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Entered according to Act of Congress, in the year 1849,

By D. APPLETON & COMPANY, In the Clerk's Office of the District Court of the United States for the Southern District

of New York.

Entered according to Act of Congress, in the year 1850,

By D. APPLETON & COMPANY, le the Clerk's Office of the District Court of the United States for the Southern District

of New York,


The present volume differs from Part 3. of the Introduction in two respects.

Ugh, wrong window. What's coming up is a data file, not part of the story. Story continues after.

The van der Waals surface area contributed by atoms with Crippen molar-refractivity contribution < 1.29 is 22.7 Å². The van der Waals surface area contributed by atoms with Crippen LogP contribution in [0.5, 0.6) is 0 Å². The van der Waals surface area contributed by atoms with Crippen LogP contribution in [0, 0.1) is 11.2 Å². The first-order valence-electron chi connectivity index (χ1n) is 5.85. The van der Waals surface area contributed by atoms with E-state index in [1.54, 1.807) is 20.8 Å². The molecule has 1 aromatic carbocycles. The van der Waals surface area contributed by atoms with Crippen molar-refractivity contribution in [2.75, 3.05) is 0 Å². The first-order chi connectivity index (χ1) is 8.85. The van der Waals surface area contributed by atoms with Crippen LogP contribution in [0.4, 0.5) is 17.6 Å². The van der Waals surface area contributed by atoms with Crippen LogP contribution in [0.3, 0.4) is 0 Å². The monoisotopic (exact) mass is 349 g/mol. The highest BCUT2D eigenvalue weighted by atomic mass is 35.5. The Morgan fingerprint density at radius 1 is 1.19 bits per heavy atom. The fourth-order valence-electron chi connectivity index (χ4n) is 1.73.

I. It contains some selections from poetry: inserted rather in accordance with the views of others, than in consequence of any change of my own, expressed in Part III. : it being still my opinion, deliberately formed after much experience and observation, that poetry is the worst imaginable reading to form a flexible and graceful delivery. Its tendency to a monotonous manner is so strong, that even a practised reader, unless continually on his guard, will insensibly yield to its influence and glide into song. Nor is this all : it is an additional objection to the introduction of poetry into our primary school-books, that it comprises, especially poetry of the higher grade, such as compilers are usually most anxious to insert in these books, the most difficult reading to be found in the whole circle of English literature. It is at once passionate and figurative: demanding, on the one hand, to give its ever-varying emotions due utterance, much power and versatility of expression, and, on the other, to render its ideas intelligible, a profound knowledge not merely of the primary and fundamental, but the derivative meaning of words; with the sources also and the fitness of the imagery; and in short with all those verbal artifices on which so much of the elevation and beauty of popular poetry depends. Have the pupils in the common schools this perception and command of the passions, the last and highest attainment of oratory; this extensive and intimate acquaintance with language, the fruit of long and assiduous culture? If not, such reading is manifestly beyond their depth, and should be deferred to a more advanced period of their education ; when they may have measurably formed their habits of delivery, and be able to bring to the exercise somewhat more of information and maturity of judgment.